• Anger. Lashing out in anger at everyone and everything after suffering a loss is a typical reaction to grief. You may even find yourself feeling anger toward your loved one who’s died. This happens mostly in cases of accidental and preventable death. Your reaction to grief can sometimes be unpredictable and out of character for you. Allow yourself to go through the process without being so critical of your reactions to grief.
  • Bargaining. When things settle down a bit internally, you might find yourself wanting to make deals to bring your loved one back. In normal circumstances, you can understand that this isn’t rational. But grief can make you see things differently. People in this stage of grief will usually say something like, take me instead, or, I’ll do anything to have her back
  • Depression. This is the stage that needs to be watched more closely than others. If you’re grieving the loss of a loved one, you may find yourself overwhelmed with pain and sorrow. It's important to recognize when your sadness or despair is more than you can tolerate. If you find yourself consumed by your grief, consider reaching out for help. Ordinary grief can turn into something more serious if left untreated.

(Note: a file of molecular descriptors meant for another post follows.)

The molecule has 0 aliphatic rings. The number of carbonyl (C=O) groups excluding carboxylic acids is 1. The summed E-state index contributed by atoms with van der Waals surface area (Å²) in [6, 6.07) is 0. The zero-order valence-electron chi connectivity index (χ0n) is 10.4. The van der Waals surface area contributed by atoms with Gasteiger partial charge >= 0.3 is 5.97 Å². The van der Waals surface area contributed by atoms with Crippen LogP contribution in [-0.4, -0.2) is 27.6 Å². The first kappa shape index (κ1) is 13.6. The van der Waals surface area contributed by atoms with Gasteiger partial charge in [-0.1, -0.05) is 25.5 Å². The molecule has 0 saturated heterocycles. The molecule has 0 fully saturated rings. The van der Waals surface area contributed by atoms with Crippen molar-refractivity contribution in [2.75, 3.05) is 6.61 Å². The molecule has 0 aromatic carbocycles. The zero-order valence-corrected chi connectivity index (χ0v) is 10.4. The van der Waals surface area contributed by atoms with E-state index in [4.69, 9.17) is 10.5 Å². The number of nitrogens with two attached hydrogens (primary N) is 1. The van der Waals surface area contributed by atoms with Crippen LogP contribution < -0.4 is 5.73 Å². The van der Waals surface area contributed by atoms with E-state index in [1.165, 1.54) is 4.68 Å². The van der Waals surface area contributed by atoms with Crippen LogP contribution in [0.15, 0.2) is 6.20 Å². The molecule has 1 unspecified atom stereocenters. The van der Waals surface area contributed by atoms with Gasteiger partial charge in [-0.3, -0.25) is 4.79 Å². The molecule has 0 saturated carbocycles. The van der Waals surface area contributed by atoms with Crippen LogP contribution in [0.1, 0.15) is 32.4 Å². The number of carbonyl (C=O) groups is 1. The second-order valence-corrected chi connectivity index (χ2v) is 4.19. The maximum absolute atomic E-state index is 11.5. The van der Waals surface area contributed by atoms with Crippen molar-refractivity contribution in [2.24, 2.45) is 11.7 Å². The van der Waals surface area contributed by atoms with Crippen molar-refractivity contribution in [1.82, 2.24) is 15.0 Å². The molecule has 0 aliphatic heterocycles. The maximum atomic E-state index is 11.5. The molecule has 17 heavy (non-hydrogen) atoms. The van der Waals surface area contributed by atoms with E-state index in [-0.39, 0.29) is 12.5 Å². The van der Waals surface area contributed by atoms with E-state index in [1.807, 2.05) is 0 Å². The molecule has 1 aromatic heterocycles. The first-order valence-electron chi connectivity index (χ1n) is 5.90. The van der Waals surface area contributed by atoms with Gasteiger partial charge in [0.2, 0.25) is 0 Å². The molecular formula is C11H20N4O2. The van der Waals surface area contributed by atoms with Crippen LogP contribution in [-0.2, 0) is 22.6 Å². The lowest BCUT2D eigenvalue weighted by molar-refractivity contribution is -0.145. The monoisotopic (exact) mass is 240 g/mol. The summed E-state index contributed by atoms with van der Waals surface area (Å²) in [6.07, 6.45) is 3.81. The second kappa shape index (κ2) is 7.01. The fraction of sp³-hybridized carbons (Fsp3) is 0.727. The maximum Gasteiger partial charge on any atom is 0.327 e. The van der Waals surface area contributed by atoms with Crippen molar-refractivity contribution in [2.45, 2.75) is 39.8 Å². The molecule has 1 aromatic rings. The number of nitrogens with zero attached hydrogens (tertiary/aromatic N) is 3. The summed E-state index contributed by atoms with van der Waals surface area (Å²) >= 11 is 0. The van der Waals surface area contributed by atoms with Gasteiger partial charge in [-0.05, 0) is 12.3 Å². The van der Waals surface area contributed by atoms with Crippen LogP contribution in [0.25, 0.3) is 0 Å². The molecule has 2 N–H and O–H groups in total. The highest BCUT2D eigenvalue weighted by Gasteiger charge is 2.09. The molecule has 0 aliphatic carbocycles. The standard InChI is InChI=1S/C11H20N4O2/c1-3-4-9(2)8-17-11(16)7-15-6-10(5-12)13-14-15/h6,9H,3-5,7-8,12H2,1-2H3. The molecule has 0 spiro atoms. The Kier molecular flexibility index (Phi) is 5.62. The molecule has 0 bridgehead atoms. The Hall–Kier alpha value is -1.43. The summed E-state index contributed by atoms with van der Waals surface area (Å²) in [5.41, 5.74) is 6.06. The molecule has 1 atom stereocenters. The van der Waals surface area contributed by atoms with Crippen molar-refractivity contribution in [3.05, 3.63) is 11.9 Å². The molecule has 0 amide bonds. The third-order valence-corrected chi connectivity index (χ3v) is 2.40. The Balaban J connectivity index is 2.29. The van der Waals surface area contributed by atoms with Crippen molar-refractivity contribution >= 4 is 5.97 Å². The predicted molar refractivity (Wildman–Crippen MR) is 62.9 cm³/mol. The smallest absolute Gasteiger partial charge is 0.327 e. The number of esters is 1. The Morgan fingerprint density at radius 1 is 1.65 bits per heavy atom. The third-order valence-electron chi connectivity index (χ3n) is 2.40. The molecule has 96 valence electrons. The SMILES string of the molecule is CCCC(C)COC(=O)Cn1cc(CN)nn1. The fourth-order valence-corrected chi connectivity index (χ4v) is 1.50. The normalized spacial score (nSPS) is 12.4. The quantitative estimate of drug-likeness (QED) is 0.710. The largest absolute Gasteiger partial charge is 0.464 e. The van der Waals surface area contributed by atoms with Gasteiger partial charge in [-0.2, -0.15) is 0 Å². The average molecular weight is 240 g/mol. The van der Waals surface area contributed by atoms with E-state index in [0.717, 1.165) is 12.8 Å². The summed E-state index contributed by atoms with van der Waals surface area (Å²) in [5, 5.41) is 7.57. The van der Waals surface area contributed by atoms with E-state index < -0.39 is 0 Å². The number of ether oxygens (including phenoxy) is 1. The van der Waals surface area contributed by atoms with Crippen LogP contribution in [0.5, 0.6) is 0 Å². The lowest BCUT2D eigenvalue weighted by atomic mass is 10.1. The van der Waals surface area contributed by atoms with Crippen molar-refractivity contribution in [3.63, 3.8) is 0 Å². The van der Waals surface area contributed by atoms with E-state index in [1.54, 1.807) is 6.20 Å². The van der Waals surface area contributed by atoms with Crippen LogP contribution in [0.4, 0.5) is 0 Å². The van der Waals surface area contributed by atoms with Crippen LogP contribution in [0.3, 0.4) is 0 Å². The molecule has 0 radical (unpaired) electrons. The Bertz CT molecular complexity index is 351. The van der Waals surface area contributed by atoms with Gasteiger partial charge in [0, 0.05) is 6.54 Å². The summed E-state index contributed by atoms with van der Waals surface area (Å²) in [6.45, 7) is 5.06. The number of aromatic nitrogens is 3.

• Acceptance. The final stage of the formal process of grief is accepting your loss. When you find acceptance, you begin to heal from the sadness and pain you've been suffering from. This doesn't mean that all your pain is instantly gone. Or, that you no longer grieve the death of your loved one. It simply means that you've worked through all of the expected reactions to grief and that your healing has started taking place.
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How Long Do Certain Parts of the Grieving Process Take? 

Every stage takes a different amount of time for different people. There are guidelines for how long you should expect these to take. But there are no hard and fast rules that state an exact amount of days.

For some people, death has no overwhelming impact on them. Their spiritual beliefs, religion, or faith may guide them to believe that death is not a time to be sad or bereaved. For others, it can be the most devastating news they can ever get.

You can expect your grief to last anywhere from six months to several years. You will start to feel better within weeks. As you progress through each stage, you'll find yourself feeling better and better.

One day you might feel fine and able to function. The next, you might find it difficult to get out of bed. You should expect this ebb and flow of emotions to take place for several months to a year.